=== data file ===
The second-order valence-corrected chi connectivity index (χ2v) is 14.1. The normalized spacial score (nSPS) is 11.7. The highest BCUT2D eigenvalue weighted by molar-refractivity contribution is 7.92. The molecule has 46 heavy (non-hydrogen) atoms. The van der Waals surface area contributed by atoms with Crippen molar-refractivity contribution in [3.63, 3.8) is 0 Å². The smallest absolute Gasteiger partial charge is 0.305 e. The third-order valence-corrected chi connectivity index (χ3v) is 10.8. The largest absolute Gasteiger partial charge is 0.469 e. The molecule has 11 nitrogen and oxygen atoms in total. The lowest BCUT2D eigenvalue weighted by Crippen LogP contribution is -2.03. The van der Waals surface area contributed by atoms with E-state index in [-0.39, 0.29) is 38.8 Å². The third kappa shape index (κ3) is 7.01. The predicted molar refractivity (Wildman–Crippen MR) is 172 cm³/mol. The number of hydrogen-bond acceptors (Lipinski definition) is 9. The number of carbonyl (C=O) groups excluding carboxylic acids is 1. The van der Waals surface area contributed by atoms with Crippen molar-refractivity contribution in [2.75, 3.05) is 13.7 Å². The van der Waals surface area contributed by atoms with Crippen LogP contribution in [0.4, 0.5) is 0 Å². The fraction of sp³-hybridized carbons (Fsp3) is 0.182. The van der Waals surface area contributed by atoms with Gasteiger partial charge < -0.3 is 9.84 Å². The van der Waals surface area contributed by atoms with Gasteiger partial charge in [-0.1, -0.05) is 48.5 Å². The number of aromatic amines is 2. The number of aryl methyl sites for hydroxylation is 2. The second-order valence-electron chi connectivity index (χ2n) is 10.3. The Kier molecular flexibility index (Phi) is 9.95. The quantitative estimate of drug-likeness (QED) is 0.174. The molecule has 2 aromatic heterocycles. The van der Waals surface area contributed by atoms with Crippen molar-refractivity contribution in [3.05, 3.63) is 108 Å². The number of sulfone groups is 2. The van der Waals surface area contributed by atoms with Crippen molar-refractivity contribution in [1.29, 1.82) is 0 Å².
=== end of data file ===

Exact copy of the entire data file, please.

The second-order valence-corrected chi connectivity index (χ2v) is 14.1. The normalized spacial score (nSPS) is 11.7. The highest BCUT2D eigenvalue weighted by molar-refractivity contribution is 7.92. The molecule has 46 heavy (non-hydrogen) atoms. The van der Waals surface area contributed by atoms with Crippen molar-refractivity contribution in [3.63, 3.8) is 0 Å². The smallest absolute Gasteiger partial charge is 0.305 e. The third-order valence-corrected chi connectivity index (χ3v) is 10.8. The largest absolute Gasteiger partial charge is 0.469 e. The molecule has 11 nitrogen and oxygen atoms in total. The lowest BCUT2D eigenvalue weighted by Crippen LogP contribution is -2.03. The van der Waals surface area contributed by atoms with E-state index in [-0.39, 0.29) is 38.8 Å². The third kappa shape index (κ3) is 7.01. The predicted molar refractivity (Wildman–Crippen MR) is 172 cm³/mol. The number of hydrogen-bond acceptors (Lipinski definition) is 9. The number of carbonyl (C=O) groups excluding carboxylic acids is 1. The van der Waals surface area contributed by atoms with Crippen molar-refractivity contribution in [2.75, 3.05) is 13.7 Å². The van der Waals surface area contributed by atoms with Crippen LogP contribution in [0.4, 0.5) is 0 Å². The fraction of sp³-hybridized carbons (Fsp3) is 0.182. The van der Waals surface area contributed by atoms with Gasteiger partial charge < -0.3 is 9.84 Å². The van der Waals surface area contributed by atoms with Gasteiger partial charge in [-0.1, -0.05) is 48.5 Å². The number of aromatic amines is 2. The number of aryl methyl sites for hydroxylation is 2. The second-order valence-electron chi connectivity index (χ2n) is 10.3. The Kier molecular flexibility index (Phi) is 9.95. The quantitative estimate of drug-likeness (QED) is 0.174. The molecule has 2 aromatic heterocycles. The van der Waals surface area contributed by atoms with Crippen molar-refractivity contribution in [3.05, 3.63) is 108 Å². The number of sulfone groups is 2. The van der Waals surface area contributed by atoms with Crippen molar-refractivity contribution in [1.29, 1.82) is 0 Å².